The declining salience of ‘saving’ in British politics | New SPERI brief

A new report published today by SPERI finds that the salience of the concept of ‘savings’ in British political discourse appears to have declined.  In this new SPERI British Political Econony Brief, Craig Berry explores how savers and the saving process have been discussed in the election manifestos of the Conservative Party and the Labour Party since 2005, up to the most recent election in June 2017. Noting recent shifts, the Brief considers whether the era of ‘asset-based welfare’ in British statecraft is coming to an end.

Dr Craig Berry, SPERI deputy director and author of the report, said the positive discourse on saving, which was most strongly promoted by Labour in 2010 and the Conservative Party in 2015, has now largely disappeared. He added:

It is telling that both parties were in government rather than opposition at the time, insofar as this suggests that ‘asset-based welfare’ is an endemic feature of British economic statecraft, irrespective of which party is in government, and irrespective of what parties say while in opposition. But the 2017 general election appears to have signalled a significant shift.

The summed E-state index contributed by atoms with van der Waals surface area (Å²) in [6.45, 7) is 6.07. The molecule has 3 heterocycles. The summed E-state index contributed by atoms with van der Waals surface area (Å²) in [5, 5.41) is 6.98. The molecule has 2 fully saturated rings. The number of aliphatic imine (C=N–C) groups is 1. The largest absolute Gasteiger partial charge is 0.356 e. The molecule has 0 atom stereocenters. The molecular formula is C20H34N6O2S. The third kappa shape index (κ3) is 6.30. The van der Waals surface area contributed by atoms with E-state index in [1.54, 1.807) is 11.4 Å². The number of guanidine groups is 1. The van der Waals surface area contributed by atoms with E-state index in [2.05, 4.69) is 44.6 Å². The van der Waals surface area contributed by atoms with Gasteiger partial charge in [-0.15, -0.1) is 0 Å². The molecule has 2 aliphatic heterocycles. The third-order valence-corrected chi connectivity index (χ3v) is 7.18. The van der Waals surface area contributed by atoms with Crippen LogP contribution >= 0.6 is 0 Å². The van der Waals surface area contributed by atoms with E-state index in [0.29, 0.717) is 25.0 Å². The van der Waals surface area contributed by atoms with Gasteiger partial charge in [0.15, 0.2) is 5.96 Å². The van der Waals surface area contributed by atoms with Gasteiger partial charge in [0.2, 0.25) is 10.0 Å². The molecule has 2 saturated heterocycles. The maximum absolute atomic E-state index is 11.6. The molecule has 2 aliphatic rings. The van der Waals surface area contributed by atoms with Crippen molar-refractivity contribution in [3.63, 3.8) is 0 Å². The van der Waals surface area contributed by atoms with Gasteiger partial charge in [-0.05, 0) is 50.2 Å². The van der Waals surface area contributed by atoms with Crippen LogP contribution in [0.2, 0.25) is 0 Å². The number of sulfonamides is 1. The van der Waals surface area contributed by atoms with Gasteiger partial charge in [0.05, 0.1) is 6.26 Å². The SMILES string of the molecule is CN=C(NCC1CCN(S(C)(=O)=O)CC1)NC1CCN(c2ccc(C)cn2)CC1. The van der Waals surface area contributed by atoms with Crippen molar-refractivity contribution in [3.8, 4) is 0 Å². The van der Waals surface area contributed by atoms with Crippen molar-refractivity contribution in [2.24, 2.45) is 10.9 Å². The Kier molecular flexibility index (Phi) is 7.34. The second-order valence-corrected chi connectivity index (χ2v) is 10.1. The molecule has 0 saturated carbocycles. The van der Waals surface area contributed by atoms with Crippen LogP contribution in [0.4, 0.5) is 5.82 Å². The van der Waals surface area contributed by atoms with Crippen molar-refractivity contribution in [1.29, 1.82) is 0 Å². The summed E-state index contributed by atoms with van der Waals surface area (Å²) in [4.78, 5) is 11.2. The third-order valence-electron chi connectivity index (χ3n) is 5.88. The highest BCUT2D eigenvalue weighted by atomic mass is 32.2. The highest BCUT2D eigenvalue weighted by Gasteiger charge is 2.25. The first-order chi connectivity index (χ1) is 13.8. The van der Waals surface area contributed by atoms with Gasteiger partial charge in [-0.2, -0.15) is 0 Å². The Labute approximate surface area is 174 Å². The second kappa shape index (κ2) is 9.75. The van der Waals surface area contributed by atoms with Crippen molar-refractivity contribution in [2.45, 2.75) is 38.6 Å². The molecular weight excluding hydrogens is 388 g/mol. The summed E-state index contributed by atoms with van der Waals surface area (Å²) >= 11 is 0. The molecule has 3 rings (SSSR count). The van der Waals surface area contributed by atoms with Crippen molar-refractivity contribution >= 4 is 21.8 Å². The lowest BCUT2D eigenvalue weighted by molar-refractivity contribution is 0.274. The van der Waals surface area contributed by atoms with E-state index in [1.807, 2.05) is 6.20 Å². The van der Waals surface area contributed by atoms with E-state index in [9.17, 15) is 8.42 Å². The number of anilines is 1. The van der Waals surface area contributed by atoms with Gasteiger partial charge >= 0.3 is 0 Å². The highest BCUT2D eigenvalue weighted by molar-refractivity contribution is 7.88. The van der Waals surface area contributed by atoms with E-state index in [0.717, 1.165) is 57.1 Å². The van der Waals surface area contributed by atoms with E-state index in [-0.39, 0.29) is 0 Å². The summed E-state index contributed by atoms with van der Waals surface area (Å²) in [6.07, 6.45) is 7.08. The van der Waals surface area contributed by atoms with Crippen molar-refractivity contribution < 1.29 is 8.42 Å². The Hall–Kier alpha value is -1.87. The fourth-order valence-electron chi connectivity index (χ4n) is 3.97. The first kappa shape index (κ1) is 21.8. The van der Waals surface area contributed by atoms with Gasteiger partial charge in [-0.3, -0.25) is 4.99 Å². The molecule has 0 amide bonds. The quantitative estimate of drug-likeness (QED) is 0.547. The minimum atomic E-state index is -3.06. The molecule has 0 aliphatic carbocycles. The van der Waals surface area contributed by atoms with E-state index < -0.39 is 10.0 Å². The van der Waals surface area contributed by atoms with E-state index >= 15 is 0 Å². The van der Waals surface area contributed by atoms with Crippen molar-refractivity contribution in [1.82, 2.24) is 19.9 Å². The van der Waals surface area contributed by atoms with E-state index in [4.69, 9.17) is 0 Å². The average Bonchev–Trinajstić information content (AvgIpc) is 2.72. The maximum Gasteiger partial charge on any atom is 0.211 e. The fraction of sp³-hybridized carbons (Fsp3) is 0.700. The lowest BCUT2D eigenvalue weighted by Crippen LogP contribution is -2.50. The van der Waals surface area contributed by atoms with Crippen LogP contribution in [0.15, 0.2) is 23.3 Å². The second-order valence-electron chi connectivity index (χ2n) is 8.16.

Whereas Ed Miliband’s 2015 agenda can now be seen as an important ‘gateway’ between New Labour and Corbynism, the shift in Conservative discourse has been more abrupt. However, we should be careful before declaring the onset of a new era in economic statecraft around saving; neither party won a majority at the 2017 election. It is possible that both parties – particularly the Conservatives – will revive a positive discourse around saving in order to reassemble a compelling electoral offer. Asset-based welfare is down, but not necessarily out.

The full publication can be downloaded here. Through its series of British Political Economy Briefs, SPERI hopes to draw upon the expertise of its academic researchers to influence the debate in the UK on sustainable economic recovery.

Print page

1 August 2017 by
Categories: News | Leave a comment

Leave a reply

Required fields are marked *